DIY Litter Box Setups

For the past year of bunny ownership, I have been using a couple of litter box setups that are great at making it easy to dump used hay and poops regularly, help the litter beneath last longer before changes, and keep the rabbits’ feet nice and clean.

clean rabbit feet

Clean rabbit feet. :3 And butts!

Please note that the following Amazon links in this post are affiliate links, and I will receive a small commission if you make a purchase after clicking on my link.

Materials needed:

  • litter box supplies

    All the supplies I used.

    Litter box. I personally use, among others, an underbed storage box, Rubbermaid Keepers Clear Box 43QT (20″ x 30.5″ x 6″) that I obtained on Craigslist, for my two bonded bunnies. It currently isn’t available on Amazon, but here is something similar. The other litter boxes I use are Van Ness medium and giant sized pans, also easily found in stores like Target or Walmart.
  • Hardware cloth. I bought the linked hardware cloth from Amazon for my current setup, but I have also previous bought it in store at Home Depot as well. Look for a hardware cloth that is PVC coated which will be gentler on a rabbit’s feet if the litter grate is not covered with plastic canvas. Otherwise, seek a material that will not corrode or rust when in contact with rabbit urine. The grate size should be no bigger than 1/2″ for worry of bunny toes getting caught in the holes.
  • Wire cutters. These will be used to cut the hardware cloth to size.
  • Needle-nose pliers. These will be used to turn in the sharp ends of cut hardware cloth so that they will not injure you or your bunnies accidentally.
  • plastic canvas

    Plastic canvas from Walmart.

    Sturdy box or other material with hard right angles. A plank of wood or the corner of a bookshelf or table could also work.
  • Plastic canvas (optional). This can be overlaid on the hardware cloth grate if you fear that it may be too harsh on your rabbit’s feet or if you’d like to be able to catch poops and hay easily to dump out daily. It can be easily found in craft stores like Jo-Ann. I personally found these nice giant affordable plastic canvas sheets in the crafts section of Walmart for about ~$4 after tax.


  1. Measure out and use the wire cutters to cut the amount of hardware cloth needed to fit the litter box you intend on using. Remember to leave extra around the borders for folding. For about a grate about 1.5″ off the bottom of the box, I left three grate squares.

    Generally, you will want to have the grate at least 1.5″ off the bottom of the box for litter clearance and leave 4″ or more of the litter box side above the grate to discourage rabbits peeing over the edge.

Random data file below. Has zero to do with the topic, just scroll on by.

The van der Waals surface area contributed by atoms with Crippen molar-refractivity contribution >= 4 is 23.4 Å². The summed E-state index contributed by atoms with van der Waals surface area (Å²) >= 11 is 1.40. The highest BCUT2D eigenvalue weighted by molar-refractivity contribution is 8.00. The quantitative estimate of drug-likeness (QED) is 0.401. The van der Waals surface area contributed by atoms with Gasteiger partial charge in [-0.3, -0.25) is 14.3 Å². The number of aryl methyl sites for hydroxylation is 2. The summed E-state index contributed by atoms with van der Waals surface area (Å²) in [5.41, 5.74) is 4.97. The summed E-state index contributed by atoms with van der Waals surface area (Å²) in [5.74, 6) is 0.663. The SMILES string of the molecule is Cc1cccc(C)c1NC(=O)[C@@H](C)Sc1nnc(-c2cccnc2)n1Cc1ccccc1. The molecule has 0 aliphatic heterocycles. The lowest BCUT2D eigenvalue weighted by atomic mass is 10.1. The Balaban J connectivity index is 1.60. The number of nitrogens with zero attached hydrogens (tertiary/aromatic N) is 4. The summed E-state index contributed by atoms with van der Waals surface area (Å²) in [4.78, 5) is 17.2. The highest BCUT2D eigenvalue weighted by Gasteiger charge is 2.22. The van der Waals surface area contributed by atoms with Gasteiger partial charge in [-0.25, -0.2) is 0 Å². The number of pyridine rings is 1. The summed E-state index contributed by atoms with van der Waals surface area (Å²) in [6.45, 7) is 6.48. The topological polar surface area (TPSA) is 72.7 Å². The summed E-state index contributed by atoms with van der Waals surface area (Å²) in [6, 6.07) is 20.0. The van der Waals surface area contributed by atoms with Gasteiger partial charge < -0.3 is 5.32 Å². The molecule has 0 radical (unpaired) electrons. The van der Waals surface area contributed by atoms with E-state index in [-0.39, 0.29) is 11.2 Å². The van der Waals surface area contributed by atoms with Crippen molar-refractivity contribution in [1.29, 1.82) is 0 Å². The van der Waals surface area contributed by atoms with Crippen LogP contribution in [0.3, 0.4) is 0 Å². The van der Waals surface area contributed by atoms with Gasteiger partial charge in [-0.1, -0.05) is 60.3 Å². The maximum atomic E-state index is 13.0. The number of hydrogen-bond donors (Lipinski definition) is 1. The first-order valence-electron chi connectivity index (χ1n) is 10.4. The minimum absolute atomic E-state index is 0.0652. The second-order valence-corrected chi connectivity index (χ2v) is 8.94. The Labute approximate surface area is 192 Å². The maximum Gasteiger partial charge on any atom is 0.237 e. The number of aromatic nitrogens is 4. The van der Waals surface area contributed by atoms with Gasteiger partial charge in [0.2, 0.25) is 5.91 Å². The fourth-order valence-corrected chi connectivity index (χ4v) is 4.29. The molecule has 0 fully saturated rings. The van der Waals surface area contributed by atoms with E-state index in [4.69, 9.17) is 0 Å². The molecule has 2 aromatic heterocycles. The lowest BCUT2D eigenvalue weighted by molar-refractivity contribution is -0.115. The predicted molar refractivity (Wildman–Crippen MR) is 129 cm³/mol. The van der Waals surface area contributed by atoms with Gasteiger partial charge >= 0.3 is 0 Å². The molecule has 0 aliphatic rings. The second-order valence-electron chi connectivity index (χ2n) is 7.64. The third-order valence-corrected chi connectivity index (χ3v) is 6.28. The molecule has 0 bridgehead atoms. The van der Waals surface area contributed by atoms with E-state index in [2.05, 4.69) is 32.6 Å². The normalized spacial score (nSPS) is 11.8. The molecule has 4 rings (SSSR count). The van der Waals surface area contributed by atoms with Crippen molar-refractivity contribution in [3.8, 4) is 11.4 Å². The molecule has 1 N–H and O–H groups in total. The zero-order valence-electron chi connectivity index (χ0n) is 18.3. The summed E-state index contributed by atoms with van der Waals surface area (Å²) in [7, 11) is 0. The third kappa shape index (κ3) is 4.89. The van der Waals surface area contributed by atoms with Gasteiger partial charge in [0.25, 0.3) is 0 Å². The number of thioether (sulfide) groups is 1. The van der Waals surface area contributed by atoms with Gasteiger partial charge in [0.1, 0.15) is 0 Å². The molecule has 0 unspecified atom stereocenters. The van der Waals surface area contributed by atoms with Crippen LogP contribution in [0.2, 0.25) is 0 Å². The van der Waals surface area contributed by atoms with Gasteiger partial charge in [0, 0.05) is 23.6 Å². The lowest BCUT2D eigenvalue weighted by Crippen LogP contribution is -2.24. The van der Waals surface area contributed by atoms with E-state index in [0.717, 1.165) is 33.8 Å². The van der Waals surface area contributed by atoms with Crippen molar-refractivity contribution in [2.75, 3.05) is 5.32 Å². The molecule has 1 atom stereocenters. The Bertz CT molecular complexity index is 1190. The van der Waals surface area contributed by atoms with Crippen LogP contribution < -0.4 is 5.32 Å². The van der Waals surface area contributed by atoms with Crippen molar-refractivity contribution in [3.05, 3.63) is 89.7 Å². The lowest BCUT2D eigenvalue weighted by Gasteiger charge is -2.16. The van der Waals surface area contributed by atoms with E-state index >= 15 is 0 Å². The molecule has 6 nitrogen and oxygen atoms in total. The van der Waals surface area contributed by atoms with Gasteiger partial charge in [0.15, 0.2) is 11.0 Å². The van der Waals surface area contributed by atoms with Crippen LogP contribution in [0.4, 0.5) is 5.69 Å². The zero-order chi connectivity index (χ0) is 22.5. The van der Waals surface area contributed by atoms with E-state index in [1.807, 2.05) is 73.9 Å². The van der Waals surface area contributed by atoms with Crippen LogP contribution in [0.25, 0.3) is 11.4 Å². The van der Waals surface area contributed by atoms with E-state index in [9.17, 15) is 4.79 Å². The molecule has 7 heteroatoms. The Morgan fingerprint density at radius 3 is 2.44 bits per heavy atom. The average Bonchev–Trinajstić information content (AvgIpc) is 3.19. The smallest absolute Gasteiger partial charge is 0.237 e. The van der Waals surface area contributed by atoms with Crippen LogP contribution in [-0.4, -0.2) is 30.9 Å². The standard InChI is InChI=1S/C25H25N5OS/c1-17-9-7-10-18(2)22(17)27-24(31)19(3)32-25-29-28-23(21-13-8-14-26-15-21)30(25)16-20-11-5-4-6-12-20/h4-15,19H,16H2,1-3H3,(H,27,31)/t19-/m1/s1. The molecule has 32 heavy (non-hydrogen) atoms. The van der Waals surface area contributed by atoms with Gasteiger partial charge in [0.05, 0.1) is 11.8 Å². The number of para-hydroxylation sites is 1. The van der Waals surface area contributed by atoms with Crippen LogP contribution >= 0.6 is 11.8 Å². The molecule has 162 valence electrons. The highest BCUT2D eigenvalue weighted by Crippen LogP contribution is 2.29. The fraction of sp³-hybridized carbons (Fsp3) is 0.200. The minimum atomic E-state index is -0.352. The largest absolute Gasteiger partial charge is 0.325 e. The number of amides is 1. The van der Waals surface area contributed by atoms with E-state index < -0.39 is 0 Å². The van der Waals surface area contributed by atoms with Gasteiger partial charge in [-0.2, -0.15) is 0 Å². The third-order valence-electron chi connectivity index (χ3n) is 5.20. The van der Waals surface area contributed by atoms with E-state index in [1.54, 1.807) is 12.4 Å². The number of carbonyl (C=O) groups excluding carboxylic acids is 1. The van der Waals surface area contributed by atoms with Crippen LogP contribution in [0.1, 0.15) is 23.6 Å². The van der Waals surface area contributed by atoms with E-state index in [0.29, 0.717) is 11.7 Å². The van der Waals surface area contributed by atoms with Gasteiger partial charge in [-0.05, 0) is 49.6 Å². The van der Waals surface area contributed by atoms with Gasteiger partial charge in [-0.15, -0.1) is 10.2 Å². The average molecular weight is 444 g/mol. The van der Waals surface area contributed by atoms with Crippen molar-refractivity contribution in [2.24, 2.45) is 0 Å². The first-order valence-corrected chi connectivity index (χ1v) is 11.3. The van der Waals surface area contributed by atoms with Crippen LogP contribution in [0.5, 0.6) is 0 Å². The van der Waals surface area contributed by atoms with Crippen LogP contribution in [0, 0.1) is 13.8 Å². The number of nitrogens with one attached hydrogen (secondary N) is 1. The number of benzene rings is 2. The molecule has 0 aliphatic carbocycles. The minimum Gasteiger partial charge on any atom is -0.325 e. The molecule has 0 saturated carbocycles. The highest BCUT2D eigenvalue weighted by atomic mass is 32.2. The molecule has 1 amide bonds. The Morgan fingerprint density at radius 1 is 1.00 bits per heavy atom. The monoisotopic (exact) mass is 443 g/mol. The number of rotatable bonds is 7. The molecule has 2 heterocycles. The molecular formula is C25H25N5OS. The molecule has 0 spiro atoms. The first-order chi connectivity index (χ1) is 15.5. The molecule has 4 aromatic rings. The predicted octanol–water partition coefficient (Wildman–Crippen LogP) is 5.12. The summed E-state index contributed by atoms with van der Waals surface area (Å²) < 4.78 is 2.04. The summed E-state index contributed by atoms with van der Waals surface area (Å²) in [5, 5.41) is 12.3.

2. Begin folding the hardware cloth using the edge of the sturdy box or your chosen substitute. As stated before, for about a grate about 1.5″ off the bottom of the box, I folded three squares.

    To fold the corners, at the corners, cut off a section of 3×3 squares (or however many grate squares you decided to fold) as seen in the picture below. If you can’t cut the edges cleanly with the wire cutters, use the needle-nose pliers to bend the sharp wires inwards so you and the bunnies will not be injured on them.

    folded hardware cloth

    A folded corner of hardware cloth.

  3. When you’re finished, the grate should easily be able to fit inside the box you’re using.

    finished litter box

While some rabbit owners may choose to stop here, I was worried that my rabbits would get their toes and nails caught in the large holes in the wire. For their comfort, I decided to also add a layer of plastic canvas that I could empty out every day, so the entire box would only need to be changed once a week or less. Additionally, their poop would also quickly overflow the area underneath the grate when combined with the litter substrate before the litter was fully soaked.

finished litter box with plastic mesh on top

Overlaid plastic canvas.

When using the plastic canvas, observe and make sure that the edges lie flush against the bottom and will not slide around when your rabbit jumps in and out. Otherwise, your rabbit will most likely want to start chewing on the plastic, which can be worrying if your rabbit ingests it as well. For the underbed storage box, there were uneven sides that allowed me to cut out notches that the plastic mesh would hook into to prevent it from moving around.

The way I set up the underbed storage litter box now is first pour in some pine pellets, prep it with water, add in the grate, and then overlay the plastic canvas. I clean it daily by dumping out hay and poop collected on top of the plastic canvas and scrub off smashed in poop as necessary. I will also double check on the usage of the pine pellets beneath and either scoop out and replace saturated litter, rotate the box to even out usage, or replace the entire box if the litter is completely soaked.

As a last note, for the smaller Van Ness litter boxes, I had also made a hardware cloth grate to use but realized that just using the plastic canvas alone on top of the pine pellets works as well. I had also noticed that using the plastic canvas on top of the grate for smaller boxes allowed it to slide around and get kicked out as the rabbits jumped in and out of their litter boxes.

litter box with plastic canvas

With plastic canvas without the grate.

The plastic canvas obtained from Walmart were the right dimensions to fit right in giant Van Ness litter boxes without trimming, while the medium Van Ness litter box required a little trimming of the edges.

Squishy sitting in litter box

Squishy sitting in his litter box.

For more resources on litter box setups, check out the WabbitWiki page on litter training. To make a hay rack seen in the first picture with Bao Bao and Luna, see my DIY Hay Rack post.

Happy DIYing!